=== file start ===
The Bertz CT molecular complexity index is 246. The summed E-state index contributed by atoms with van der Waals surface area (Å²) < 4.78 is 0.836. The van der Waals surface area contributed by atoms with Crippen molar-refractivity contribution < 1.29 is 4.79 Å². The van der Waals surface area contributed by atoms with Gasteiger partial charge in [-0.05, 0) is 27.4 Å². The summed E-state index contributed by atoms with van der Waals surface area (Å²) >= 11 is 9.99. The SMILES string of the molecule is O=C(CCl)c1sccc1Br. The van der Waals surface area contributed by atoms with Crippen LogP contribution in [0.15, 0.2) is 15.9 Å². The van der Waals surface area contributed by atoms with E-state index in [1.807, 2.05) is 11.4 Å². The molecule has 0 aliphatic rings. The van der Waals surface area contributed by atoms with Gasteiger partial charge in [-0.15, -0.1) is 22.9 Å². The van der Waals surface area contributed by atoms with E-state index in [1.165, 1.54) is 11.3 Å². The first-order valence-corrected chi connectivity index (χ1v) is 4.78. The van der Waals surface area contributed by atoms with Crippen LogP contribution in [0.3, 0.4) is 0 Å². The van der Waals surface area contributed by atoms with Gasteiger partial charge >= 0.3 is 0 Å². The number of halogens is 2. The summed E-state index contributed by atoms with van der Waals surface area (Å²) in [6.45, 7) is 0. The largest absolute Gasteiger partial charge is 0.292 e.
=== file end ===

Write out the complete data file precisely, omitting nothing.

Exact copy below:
The Bertz CT molecular complexity index is 246. The summed E-state index contributed by atoms with van der Waals surface area (Å²) < 4.78 is 0.836. The van der Waals surface area contributed by atoms with Crippen molar-refractivity contribution < 1.29 is 4.79 Å². The van der Waals surface area contributed by atoms with Gasteiger partial charge in [-0.05, 0) is 27.4 Å². The summed E-state index contributed by atoms with van der Waals surface area (Å²) >= 11 is 9.99. The SMILES string of the molecule is O=C(CCl)c1sccc1Br. The van der Waals surface area contributed by atoms with Crippen LogP contribution in [0.15, 0.2) is 15.9 Å². The van der Waals surface area contributed by atoms with E-state index in [1.807, 2.05) is 11.4 Å². The molecule has 0 aliphatic rings. The van der Waals surface area contributed by atoms with Gasteiger partial charge in [-0.15, -0.1) is 22.9 Å². The van der Waals surface area contributed by atoms with E-state index in [1.165, 1.54) is 11.3 Å². The first-order valence-corrected chi connectivity index (χ1v) is 4.78. The van der Waals surface area contributed by atoms with Crippen LogP contribution in [0.3, 0.4) is 0 Å². The van der Waals surface area contributed by atoms with Gasteiger partial charge >= 0.3 is 0 Å². The number of halogens is 2. The summed E-state index contributed by atoms with van der Waals surface area (Å²) in [6.45, 7) is 0. The largest absolute Gasteiger partial charge is 0.292 e.